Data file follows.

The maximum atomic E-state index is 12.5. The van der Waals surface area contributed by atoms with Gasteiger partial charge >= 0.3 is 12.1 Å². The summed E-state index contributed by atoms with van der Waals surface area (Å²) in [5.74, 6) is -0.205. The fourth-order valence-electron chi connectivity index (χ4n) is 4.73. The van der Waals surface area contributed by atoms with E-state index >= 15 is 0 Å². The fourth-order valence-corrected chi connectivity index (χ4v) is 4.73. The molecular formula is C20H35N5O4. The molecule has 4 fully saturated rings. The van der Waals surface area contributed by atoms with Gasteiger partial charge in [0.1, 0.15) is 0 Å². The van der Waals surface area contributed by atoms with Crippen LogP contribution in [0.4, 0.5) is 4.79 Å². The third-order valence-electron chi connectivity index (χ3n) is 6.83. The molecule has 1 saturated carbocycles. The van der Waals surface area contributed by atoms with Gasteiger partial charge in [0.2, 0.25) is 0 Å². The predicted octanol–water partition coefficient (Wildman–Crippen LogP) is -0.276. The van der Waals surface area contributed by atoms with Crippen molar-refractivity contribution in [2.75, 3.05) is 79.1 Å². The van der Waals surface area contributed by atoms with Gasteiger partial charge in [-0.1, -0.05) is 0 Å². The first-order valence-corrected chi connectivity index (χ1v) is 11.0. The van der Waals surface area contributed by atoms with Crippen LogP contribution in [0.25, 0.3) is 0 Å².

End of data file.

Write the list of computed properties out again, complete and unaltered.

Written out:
The maximum atomic E-state index is 12.5. The van der Waals surface area contributed by atoms with Gasteiger partial charge >= 0.3 is 12.1 Å². The summed E-state index contributed by atoms with van der Waals surface area (Å²) in [5.74, 6) is -0.205. The fourth-order valence-electron chi connectivity index (χ4n) is 4.73. The van der Waals surface area contributed by atoms with E-state index >= 15 is 0 Å². The fourth-order valence-corrected chi connectivity index (χ4v) is 4.73. The molecular formula is C20H35N5O4. The molecule has 4 fully saturated rings. The van der Waals surface area contributed by atoms with Gasteiger partial charge in [0.1, 0.15) is 0 Å². The van der Waals surface area contributed by atoms with Crippen LogP contribution in [0.4, 0.5) is 4.79 Å². The third-order valence-electron chi connectivity index (χ3n) is 6.83. The molecule has 1 saturated carbocycles. The van der Waals surface area contributed by atoms with Gasteiger partial charge in [0.2, 0.25) is 0 Å². The predicted octanol–water partition coefficient (Wildman–Crippen LogP) is -0.276. The van der Waals surface area contributed by atoms with Crippen molar-refractivity contribution in [2.75, 3.05) is 79.1 Å². The van der Waals surface area contributed by atoms with Gasteiger partial charge in [-0.1, -0.05) is 0 Å². The first-order valence-corrected chi connectivity index (χ1v) is 11.0. The van der Waals surface area contributed by atoms with Crippen LogP contribution in [0.25, 0.3) is 0 Å².